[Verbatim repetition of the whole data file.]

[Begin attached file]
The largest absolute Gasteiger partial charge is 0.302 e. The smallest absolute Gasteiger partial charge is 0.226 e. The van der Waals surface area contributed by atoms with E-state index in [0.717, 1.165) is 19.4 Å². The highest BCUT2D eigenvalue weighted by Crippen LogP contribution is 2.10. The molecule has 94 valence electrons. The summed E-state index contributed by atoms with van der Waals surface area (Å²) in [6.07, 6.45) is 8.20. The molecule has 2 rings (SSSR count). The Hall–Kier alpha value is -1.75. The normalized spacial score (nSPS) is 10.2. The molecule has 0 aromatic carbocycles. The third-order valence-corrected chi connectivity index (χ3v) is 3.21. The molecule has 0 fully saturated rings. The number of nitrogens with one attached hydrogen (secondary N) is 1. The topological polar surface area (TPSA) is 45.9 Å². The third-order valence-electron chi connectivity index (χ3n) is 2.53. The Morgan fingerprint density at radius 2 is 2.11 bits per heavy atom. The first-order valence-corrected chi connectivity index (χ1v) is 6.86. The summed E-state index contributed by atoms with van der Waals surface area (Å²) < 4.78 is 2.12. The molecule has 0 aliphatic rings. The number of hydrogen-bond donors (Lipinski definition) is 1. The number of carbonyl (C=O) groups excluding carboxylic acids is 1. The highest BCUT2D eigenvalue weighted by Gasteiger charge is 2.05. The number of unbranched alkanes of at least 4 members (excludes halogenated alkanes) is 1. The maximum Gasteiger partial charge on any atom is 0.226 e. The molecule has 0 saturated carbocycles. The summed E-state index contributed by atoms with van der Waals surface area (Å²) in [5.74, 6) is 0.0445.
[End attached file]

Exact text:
The largest absolute Gasteiger partial charge is 0.302 e. The smallest absolute Gasteiger partial charge is 0.226 e. The van der Waals surface area contributed by atoms with E-state index in [0.717, 1.165) is 19.4 Å². The highest BCUT2D eigenvalue weighted by Crippen LogP contribution is 2.10. The molecule has 94 valence electrons. The summed E-state index contributed by atoms with van der Waals surface area (Å²) in [6.07, 6.45) is 8.20. The molecule has 2 rings (SSSR count). The Hall–Kier alpha value is -1.75. The normalized spacial score (nSPS) is 10.2. The molecule has 0 aromatic carbocycles. The third-order valence-corrected chi connectivity index (χ3v) is 3.21. The molecule has 0 fully saturated rings. The number of nitrogens with one attached hydrogen (secondary N) is 1. The topological polar surface area (TPSA) is 45.9 Å². The third-order valence-electron chi connectivity index (χ3n) is 2.53. The Morgan fingerprint density at radius 2 is 2.11 bits per heavy atom. The first-order valence-corrected chi connectivity index (χ1v) is 6.86. The summed E-state index contributed by atoms with van der Waals surface area (Å²) < 4.78 is 2.12. The molecule has 0 aliphatic rings. The number of hydrogen-bond donors (Lipinski definition) is 1. The number of carbonyl (C=O) groups excluding carboxylic acids is 1. The highest BCUT2D eigenvalue weighted by Gasteiger charge is 2.05. The number of unbranched alkanes of at least 4 members (excludes halogenated alkanes) is 1. The maximum Gasteiger partial charge on any atom is 0.226 e. The molecule has 0 saturated carbocycles. The summed E-state index contributed by atoms with van der Waals surface area (Å²) in [5.74, 6) is 0.0445.